Decentralized Clinical Trials: What You Need to Know

Published on April 14, 2023
Written by: Dora Harding
Decentralized Clinical Trials: What You Need to Know

Decentralized Clinical Trials FDA

Clinical research is hugely significant in drug development. Since the covid-19 pandemic, decentralized clinical trials FDA have been a huge step forward for research in a public health emergency.

Clinical studies have been around for years. How else would we have safe drugs and treatments?

But with a pandemic sweeping the country, it needed to be easier for patients to participate in these. This was without the need to travel or be in the same room as anyone else.

Clinical trials are rapidly increasing, so here is some information about them.

Benefits Of Decentralized Clinical Trials For Patients

As mentioned previously, the main benefit of these trials is that patients no longer need to travel across the country to a trial site to be able to participate in a decentralized clinical trial.

Registered studies can take place in the United States and the results database can be held elsewhere which is very useful. This also implies that you can improve data diversity if you get human subjects from multiple locations.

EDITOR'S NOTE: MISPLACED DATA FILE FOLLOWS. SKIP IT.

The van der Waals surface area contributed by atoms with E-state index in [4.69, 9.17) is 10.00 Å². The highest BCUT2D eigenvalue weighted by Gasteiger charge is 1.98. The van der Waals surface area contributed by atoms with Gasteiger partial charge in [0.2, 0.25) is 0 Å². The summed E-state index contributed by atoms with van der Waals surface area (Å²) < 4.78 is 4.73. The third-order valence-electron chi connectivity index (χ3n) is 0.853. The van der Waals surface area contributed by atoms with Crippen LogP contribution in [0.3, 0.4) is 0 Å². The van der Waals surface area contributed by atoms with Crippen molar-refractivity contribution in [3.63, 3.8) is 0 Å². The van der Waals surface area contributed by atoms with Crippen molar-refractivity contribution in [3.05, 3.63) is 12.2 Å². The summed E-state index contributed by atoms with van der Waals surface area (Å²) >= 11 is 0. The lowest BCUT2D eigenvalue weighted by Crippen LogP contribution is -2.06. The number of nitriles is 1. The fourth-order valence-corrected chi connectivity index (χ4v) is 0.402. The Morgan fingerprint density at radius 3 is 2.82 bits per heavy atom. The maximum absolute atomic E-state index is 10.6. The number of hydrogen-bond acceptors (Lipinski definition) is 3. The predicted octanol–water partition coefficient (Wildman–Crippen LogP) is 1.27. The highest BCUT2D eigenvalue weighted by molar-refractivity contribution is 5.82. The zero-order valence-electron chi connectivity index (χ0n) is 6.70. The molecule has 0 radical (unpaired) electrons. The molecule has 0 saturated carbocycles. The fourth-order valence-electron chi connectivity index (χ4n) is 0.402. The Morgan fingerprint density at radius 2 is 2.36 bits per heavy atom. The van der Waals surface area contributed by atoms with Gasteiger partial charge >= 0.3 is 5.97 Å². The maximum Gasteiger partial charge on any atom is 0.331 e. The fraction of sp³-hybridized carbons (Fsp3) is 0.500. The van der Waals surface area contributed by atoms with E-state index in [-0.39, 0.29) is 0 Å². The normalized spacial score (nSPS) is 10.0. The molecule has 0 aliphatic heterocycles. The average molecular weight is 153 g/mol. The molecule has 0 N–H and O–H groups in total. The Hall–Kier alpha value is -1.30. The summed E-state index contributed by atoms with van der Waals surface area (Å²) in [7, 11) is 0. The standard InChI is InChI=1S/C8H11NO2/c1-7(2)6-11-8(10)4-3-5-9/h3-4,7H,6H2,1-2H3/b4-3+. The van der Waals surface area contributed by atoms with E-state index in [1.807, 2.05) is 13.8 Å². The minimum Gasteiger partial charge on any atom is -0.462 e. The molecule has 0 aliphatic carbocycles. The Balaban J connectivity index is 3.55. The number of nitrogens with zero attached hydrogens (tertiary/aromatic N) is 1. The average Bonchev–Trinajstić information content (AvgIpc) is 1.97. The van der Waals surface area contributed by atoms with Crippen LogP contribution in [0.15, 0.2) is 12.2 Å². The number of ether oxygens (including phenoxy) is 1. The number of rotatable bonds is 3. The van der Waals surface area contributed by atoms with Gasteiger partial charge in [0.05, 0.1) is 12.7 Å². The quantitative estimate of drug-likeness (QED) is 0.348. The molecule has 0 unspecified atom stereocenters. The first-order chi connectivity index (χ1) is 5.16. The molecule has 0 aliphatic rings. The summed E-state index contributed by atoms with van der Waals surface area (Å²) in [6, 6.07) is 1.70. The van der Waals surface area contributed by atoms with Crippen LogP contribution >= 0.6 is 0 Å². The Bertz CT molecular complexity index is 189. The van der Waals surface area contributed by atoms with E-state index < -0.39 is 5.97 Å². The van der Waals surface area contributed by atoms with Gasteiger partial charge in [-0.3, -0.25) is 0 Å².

Trial design can be made to suit an individual to an extent to work around their needs. This means getting patients to sign up for studies will be easier and keep them interested/involved as the trial progresses. The less you have to say “put patients out” of their day-to-day lives, the better.

Benefits Of Decentralized Clinical Trials For Sponsors

Since the covid-19 pandemic, clinical trials have become even more important. With these decentralized trials, people don’t have to be in the same room as each other, resulting in less risk of virus transmission.

It also means that patients can take part in these clinical trials during their normal, day-to-day activities, potentially reducing the risk of “white coat syndrome”. So this will result in more reliable results for sponsors and better clinical practice overall.

Partial decentralized clinical trials can also occur if human subjects need drug administration as part of their trial. So this means that people can do most of their trials at home, which is even more helpful in the long run.

The U.S. Food and Drug Administration is (and has) changed its guidelines and wants more diversity in these trials. More diversity means safer studies and more research on minority groups. FDA guidance and FDA regulations help sponsors keep their studies safe.

Use of technology in decentralized clinical trials

Medical devices can be used in the home, rather than in a clinical setting to collect data about patients. Wearables can monitor patients from their living spaces.

Digital health technologies allow remote monitoring of trial participants in the US and beyond. But alongside this, informed consent needs to be used so that patients know what’s happening with their data collection beyond their day-to-day lives.